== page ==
Suarez, then a postdoctoral student, and colleague Phillip S. Ward, a professor at the University of California at Davis, spent years identifying 232 different species from 58 genera and 12 subfamilies from the 394 records stored at the museum. Suarez and Ward then teamed with David A. Holway, a professor of biology at the University of California at San Diego, to analyze their discoveries.
Of the 232 species identified, the researchers were able to determine definitive data on nest-site preferences of 156 species. Using multiple-logistic regression, the scientists tested the influence of how many times in the records particular species were imported, nesting behavior and their interaction on the success or failure of successful establishment.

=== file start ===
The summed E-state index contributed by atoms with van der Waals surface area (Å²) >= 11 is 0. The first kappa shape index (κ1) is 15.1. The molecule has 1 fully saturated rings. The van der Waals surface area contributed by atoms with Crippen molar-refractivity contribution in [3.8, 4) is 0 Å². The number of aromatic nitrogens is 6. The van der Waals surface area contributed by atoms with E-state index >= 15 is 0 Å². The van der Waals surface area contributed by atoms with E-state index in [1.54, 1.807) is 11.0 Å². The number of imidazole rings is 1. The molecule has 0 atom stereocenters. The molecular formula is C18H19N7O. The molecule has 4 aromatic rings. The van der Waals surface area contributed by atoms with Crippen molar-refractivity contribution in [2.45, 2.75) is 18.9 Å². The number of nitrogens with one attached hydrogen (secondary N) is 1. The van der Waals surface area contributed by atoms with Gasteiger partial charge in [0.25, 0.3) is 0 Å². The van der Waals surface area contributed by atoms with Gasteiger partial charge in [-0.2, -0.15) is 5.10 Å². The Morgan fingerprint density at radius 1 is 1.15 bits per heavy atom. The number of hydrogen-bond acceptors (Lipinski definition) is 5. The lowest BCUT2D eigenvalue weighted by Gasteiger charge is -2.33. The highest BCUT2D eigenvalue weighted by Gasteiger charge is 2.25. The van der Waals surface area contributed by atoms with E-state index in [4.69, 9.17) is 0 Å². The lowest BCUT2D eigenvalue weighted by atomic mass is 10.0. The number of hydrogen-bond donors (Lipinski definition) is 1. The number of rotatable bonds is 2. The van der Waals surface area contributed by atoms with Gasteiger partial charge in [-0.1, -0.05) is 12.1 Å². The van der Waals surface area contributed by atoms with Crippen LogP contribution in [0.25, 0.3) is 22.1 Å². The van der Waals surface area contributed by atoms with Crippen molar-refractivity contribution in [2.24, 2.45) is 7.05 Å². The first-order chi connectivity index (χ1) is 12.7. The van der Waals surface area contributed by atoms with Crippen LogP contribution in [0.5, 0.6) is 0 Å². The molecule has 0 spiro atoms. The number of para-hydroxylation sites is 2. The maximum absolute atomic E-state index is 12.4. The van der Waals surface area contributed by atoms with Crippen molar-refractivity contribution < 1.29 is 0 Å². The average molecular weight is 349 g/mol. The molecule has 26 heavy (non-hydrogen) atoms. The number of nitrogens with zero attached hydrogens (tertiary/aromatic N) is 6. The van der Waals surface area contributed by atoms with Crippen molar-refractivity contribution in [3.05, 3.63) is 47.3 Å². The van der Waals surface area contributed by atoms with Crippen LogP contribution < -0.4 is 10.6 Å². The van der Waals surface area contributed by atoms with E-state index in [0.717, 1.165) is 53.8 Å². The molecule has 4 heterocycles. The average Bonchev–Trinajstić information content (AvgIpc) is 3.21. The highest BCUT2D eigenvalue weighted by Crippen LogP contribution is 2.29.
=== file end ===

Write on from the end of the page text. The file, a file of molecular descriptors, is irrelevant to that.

Slightly more than half of 156 species they identified were tree-nesting ants, and, only 14 percent of these arboreal ants (four species) became established in the U.S., probably because they werent dependent on specific kinds of trees, Suarez said.
"As a group of introduced species, invasive ants are clearly important," Holway said. "Five species of ants, for example, are included in the top 100 worst invasive organisms by the IUCN (The World Conservation Union)."
This National Science Foundation-funded study provides a rare look at data on "failed introductions for an important group of unintentionally introduced insects," he said. "To date, few studies on introduced insects, other than those intentionally introduced for biological control, have addressed the issue of failed introductions."